Sub-prime Mortgage Crisis
While the financial imbalances have long been in the making, some events
of more recent origin help precipitate the current crisis.
Cheap and plentiful supply of (largely) foreign-sourced capital encouraged
banks and other institutional lenders to finance ‘profligate’ spending,
including spending on real estate. This contributed to the residential houseprice boom in many countries since the mid 1990s, accelerating in the
period 2000- 2006.
investors/speculators to take more risks and over-leverage themselves in
the expectation of ever-rising house prices to keep them solvent and,
eventually, make them rich(er).
Srikanta Chatterjee
Some Proximate Causes of the Financial
Turmoil: Enter the spoil-sport in the form the
Sub-prime Mortgage Crisis (Contd.)
New financial instruments came to emerge to take advantage of the
‘cheap’ money by lending it to the otherwise non-creditworthy borrowers to
enable them to acquire real estate. The hidden costs of such loans soon
began to catch up with many of these buyers, and many started to default.
The real estate boom slowed at first, and then prices started to
decline, while interest rates started to rise in line with the perceived
increased risks of lending.
Many (reputable) financial institutions had acquired these high-yield,
securitized, ‘structured financial assets’, without always caring to check out
their original asset-backing, which in most cases was linked to mortgage
lending, often to sub-prime borrowers. These high-risk loans were bundled
and repackaged with prime-quality loans to make them attractive, often
with not only the knowledge of the credit rating agencies, but with their
involvement in the packaging!
Srikanta Chatterjee
Some Proximate Causes of the Financial
Turmoil: Enter the spoil-sport in the form the
Sub-prime Mortgage Crisis (Contd.)
The size of the sub prime loans is estimated to be around $2 trillion, and
potential losses of up to $400 billion which are high, but considered to be
bearable. The real reason for the panic in the market is that the hyperleveraged outstandings of all credit derivatives is thought to be of the
order of $50 trillion, based on a 100:1 leverage in the typical instance to
create new capital which extends far beyond ‘prudential limits’ of
responsible banking.
While the sub-prime phenomenon is mainly an American one, it is proving
to be contagious, as many European banks also got involved in the game
of re-packaging the sub-prime assets, and they too are suffering in the
form of asset write-downs and defaulting debts.
Srikanta Chatterjee
The Routes to Correction
The Real Sector
The real sector consequences of the financial turmoil threaten to cause the
US economy to go into recession which, in turn, will have a dampening
effect on the world economy over the next few years.
The recession will make Americans spend less, thus helping to improve the
trade balance; the decline in the dollar will help export growth, and boost
the trade balance.
The effect of a 10% fall in house prices has already taken the equivalent of
14% of US GDP from household wealth; the US Treasury Secretary has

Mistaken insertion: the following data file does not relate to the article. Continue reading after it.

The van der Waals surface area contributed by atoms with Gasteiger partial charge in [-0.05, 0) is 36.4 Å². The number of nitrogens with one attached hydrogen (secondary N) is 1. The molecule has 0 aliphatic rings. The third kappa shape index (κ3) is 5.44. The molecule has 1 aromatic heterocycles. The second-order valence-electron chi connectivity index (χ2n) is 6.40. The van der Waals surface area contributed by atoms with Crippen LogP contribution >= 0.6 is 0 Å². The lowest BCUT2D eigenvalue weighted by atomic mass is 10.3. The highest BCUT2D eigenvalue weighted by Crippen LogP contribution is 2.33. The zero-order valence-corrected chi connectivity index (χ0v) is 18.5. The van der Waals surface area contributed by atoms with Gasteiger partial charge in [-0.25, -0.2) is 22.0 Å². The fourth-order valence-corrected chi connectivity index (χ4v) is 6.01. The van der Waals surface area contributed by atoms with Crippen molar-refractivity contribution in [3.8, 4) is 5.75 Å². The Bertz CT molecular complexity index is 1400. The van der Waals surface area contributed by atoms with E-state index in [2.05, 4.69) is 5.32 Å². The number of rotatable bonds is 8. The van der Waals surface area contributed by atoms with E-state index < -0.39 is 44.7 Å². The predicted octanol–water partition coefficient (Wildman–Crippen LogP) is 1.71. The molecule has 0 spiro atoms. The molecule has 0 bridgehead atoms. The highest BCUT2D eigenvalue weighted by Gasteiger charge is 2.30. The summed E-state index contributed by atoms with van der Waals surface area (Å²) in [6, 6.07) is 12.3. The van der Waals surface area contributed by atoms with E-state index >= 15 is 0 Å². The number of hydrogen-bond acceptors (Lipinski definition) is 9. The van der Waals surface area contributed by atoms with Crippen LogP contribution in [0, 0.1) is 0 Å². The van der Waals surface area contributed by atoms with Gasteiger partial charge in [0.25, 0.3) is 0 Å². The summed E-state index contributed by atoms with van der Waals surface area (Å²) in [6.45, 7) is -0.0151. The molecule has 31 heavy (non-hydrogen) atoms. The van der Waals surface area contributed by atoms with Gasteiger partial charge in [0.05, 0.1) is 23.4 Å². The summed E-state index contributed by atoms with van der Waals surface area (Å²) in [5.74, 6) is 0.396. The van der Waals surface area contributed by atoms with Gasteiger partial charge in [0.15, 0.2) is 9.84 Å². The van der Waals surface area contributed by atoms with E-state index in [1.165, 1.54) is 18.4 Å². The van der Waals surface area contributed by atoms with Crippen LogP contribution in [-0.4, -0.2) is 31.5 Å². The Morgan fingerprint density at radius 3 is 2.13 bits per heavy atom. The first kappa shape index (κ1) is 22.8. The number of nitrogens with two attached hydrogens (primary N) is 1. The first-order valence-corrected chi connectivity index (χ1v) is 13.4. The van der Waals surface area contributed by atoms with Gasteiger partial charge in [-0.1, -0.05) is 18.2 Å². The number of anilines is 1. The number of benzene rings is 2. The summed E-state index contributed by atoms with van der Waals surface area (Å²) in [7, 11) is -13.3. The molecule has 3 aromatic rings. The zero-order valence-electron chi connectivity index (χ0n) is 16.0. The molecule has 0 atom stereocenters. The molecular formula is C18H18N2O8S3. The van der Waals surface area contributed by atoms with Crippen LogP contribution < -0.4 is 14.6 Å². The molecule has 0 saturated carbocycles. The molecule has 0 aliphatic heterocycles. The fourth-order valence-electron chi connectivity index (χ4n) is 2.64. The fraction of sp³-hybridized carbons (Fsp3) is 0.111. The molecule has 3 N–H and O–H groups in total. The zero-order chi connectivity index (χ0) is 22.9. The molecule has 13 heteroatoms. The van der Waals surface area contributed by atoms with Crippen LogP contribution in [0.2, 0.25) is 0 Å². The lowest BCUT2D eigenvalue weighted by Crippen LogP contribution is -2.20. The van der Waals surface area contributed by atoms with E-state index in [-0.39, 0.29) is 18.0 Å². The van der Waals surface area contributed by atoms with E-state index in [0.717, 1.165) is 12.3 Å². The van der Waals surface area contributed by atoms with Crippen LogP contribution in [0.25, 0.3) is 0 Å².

estimated a drop of about 25% over 2007 and 2008. The wealth effect on
consumption will help the correction process.
Srikanta Chatterjee
Srikanta Chatterjee
The Routes to Correction (Contd.)
The adverse effect on the global economy will be cushioned however by
the strength of the two Asian Giants, China and India which together
account for over 25% of world GDP growth, and over one-half of the GDP
growth of the low and middle-income countries. Russia and Brazil too,
both with oil resources, are becoming stronger influences in the global
The Financial Sector
The old-fashioned goal of having an international financial system that has
adequate liquidity, inspires confidence or credibility in its operations,
and has the means to adjust to changed circumstances is still relevant, if
achievable only through international coordination and collaboration.
Srikanta Chatterjee
The Routes to Correction (Contd.)
The credit crunch that has gripped the entire commercial banking sector
of the OECD, is being mitigated by both the US FD and the British and
European Central Banks pumping liquidity into the system.
Sovereign Wealth Funds (SWFs) from developing countries, many with
commodity boom surpluses, are being channeled into the private banking
sectors to boost their liquidity.
Abu Dhabi Investment Authority and Kuwait Investment Authority
have invested almost $50 billion to provide liquidity and
recapitalize major international banks like UBS, Citigroup, Merrill
Lynch, Morgan Stanley and, and alas, even Bear Stearns!
Srikanta Chatterjee
The Routes to Correction (Contd.)
All these will help restore the international financial market to its
functional best, in time. But just how long it will take to get to normality is
anybody’s guess.
J. K Galbraith expressed the depressing prediction in his grimly funny
book A Short History of Financial Euphoria that money did not permit
many innovations as, at the end of the day, there must be some real
asset to secure it, however much it may be packaged and sliced to make
it look attractive!
Srikanta Chatterjee
Srikanta Chatterjee
Thank You
Srikanta Chatterjee